Truly Unsinkable

Truly Unsinkable

The Titanic ruined the word unsinkable for me.

Instead of giving me confidence, I get visions of what was promised as unsinkable on the ocean floor. I see masses of people stuck, trying with all of their might to escape to freedom.

The word actually kinda makes me afraid.

Reminds me of broken promises, of puffed-up claims with no follow-through.

I need a reworking of the term unsinkable

Maybe Scripture gives it to me. In the form of a man who appears unsinkable.

The Apostle Paul wrote a letter to the church at Corinth, and in the middle of it he lays claim to this: “Three times have I been shipwrecked, even spending a night and a day on the open sea” (2 Corinthians 11:25).

That sounds a bit unsinkable to me. 

But that seems wrong to write about the man who also said that he was “very glad to boast about [his] weaknesses.”

What held Paul to unsinkable faith? 

We all know the answer: only an unsinkable God.

The same God who is yours and mine. Which leads to the assumption, and rightly so, that Paul’s unshakable faith could be ours. 

Unsinkable faith is not developed overnight; its birth matures into something more with small steps, habits, rhythms. What might some of these patterns, rhythms, perspectives have been for the Apostle Paul? Let’s consider a few together. 

Firmly-set feet. Anything unsinkable must be firmly tethered to something secure. Paul rooted his feet into the Gospel, proclaiming that he considered his own life worth nothing to him (Acts 20:24), and that “whatever was gain to me I count as loss compared to the surpassing excellence of knowing Christ Jesus my Lord” (Phi. 3:7).  Paul’s feet were firmly rooted in something so, so much greater than himself, giving him this unsinkable faith. 

Forward-looking faith. Frederick Buechner writes that “faith is better understood as a verb than as a noun, as a process than as a possession.”  Faith is not a stagnant pond, but rather a mountain spring. It’s moving, living, active. But it’s not moving backwards, away from the target, nor is it merely moving in circles. Paul writes: “I press on toward the goal to win the prize for which God has called me heavenward in Christ Jesus” (Phil. 3:14). Looking forward with anticipation to what God has done and will do is a building block for developing unsinkable faith. 

Fearless obedience. There are few people I’ve read about who have less fear than Paul. His boldness in obeying what God asked of Him no matter what the outcome might be is extremely challenging. Paul’s focus was not on his own comfort or what he could gain from an experience, but rather on faithful obedience to what God had asked of him. Time and again, he experienced the reward of Christ’s presence as He obeyed. All of that worked as yet another weave in the tapestry of his unsinkable faith.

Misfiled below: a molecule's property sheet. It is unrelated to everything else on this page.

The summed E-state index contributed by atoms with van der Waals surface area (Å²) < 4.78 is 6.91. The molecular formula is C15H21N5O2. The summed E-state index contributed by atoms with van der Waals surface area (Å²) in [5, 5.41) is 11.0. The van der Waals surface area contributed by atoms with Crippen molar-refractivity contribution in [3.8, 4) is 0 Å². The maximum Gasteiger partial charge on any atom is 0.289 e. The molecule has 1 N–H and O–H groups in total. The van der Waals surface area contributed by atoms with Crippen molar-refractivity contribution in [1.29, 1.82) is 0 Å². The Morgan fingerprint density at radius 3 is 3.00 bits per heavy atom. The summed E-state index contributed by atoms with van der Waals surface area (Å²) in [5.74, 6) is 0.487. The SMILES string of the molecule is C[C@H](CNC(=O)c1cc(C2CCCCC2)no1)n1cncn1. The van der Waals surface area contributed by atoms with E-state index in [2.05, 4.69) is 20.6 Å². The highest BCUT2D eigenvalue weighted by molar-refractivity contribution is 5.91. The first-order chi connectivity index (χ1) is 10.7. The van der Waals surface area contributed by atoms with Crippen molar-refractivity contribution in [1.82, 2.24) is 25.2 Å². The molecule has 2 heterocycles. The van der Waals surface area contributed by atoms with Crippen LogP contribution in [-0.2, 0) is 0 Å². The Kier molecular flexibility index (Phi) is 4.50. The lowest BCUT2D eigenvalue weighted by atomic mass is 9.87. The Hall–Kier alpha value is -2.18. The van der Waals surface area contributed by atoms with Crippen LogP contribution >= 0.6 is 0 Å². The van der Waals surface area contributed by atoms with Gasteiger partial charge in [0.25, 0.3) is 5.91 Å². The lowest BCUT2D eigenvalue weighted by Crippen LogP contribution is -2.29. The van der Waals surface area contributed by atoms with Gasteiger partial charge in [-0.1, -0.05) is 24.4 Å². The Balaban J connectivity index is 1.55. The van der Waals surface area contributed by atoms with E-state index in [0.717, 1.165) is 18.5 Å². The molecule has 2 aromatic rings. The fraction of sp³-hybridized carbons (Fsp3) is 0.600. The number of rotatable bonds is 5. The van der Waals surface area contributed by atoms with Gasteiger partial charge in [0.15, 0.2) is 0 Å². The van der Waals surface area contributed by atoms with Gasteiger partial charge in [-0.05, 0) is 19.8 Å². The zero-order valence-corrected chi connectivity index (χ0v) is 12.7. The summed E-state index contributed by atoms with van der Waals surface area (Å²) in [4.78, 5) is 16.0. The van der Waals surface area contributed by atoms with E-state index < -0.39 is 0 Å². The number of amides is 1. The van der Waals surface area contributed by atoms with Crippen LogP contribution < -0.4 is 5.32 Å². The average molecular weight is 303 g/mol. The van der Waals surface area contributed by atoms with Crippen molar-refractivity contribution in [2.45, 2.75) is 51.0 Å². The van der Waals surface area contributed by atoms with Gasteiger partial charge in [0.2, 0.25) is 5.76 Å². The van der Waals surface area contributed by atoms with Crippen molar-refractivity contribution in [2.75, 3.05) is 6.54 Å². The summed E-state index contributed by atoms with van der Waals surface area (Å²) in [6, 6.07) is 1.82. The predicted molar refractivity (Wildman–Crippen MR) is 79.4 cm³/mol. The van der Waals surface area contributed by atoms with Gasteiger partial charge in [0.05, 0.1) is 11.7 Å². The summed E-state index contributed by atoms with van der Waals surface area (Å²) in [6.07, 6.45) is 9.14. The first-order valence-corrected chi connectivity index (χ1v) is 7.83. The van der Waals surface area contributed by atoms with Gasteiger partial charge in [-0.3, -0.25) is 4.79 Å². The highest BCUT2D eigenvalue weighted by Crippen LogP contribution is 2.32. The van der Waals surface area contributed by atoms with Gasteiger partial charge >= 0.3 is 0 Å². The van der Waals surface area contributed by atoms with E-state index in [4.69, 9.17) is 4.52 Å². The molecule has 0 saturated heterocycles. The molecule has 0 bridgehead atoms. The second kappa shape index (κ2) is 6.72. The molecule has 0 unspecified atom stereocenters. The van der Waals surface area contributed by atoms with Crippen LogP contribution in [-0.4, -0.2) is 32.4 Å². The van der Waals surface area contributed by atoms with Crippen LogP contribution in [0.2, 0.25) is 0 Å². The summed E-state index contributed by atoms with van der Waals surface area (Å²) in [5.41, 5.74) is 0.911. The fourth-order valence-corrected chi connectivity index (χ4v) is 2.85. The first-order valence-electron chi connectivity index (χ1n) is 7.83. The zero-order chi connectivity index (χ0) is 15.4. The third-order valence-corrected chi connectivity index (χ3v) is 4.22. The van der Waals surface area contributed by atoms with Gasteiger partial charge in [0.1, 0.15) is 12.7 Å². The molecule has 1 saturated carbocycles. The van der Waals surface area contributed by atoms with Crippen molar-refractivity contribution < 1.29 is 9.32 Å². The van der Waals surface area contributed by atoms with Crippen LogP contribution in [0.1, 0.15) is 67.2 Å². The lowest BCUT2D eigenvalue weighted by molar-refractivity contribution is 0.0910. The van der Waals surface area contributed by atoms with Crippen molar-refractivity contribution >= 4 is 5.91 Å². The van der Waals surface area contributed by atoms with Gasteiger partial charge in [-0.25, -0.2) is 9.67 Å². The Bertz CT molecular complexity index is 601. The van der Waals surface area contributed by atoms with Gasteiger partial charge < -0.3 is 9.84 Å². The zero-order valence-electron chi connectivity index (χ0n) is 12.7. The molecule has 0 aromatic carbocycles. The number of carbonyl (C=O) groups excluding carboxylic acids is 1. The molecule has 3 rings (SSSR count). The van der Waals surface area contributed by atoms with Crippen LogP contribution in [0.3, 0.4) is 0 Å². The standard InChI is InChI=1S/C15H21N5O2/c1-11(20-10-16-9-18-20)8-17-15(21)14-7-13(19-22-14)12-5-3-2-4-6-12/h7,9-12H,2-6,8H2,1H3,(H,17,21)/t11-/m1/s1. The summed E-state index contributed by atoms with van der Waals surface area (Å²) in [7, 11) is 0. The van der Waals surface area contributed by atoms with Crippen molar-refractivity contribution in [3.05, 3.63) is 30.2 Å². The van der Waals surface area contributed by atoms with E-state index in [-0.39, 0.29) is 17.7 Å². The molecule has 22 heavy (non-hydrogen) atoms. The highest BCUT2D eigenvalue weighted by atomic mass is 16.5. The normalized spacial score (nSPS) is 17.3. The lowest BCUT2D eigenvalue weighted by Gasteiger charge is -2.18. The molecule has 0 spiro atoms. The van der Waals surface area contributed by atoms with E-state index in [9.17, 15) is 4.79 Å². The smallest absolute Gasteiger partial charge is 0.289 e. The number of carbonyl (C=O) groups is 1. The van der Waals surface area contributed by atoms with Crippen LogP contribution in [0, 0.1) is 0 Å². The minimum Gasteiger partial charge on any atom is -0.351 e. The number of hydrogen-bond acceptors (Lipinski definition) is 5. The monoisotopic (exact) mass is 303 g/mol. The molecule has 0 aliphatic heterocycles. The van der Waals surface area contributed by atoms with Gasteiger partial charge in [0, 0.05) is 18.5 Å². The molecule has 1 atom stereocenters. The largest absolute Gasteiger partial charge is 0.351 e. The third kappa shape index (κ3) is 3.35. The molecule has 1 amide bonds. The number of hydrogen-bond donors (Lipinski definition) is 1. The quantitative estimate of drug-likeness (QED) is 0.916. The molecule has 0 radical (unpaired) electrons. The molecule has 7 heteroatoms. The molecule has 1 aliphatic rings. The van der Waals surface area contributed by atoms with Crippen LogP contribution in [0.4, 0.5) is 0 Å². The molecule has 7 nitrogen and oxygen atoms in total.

I hope you don’t hear me exalt Paul as a man who could do no wrong. He even called himself the chief of sinners.  But Paul served an unsinkable God with all of his heart. And God, in turn, gave him a faith that held in the middle of difficulty, abundance, and the ordinary.

Here’s the good news, sisters. He can give that to you and me, too. In fact, I’m pretty sure He wants to do just that.

So what if we’d purpose in our hearts to follow the example of Paul? To have firmly-set feet, forward-looking faith, and fearless obedience?

May our faithfulness reframe unsinkable. May our long obedient lives change the thought of unsinkable from a word of doom from a ship made too hastily in a Northern Ireland shipyard to a word of deep strength that directs to our truly unsinkable Captain of Galaxies. 

What images does the word unsinkable bring to your mind? What small steps, habits, rhythms are strengthening your faith right now?

2 Comments

  1. Sarah Hilkemann November 9, 2020

    This has challenged me, Maria! In a good way. 🙂 I loved the way you have given us a picture of what it really means to be unsinkable. It is often the little habits and steps that stretch and grow our faith, isn’t it? I loved that question. One for me has been consistent time in God’s Word- it’s become a habit this year in a way it hasn’t been for awhile. It feels like the anchor that keeps me stabile in the storms (of 2020 especially).

  2. Ruth November 10, 2020

    Yes! Wouldn’t we all love to have unsinkable faith. Thank you for giving us some practical steps to take to point us in that direction! I’m so reassured by Tim Keller’s reminder that “It’s not the quality of my faith but the object of my faith that holds me up” so even when I falter, He does not.

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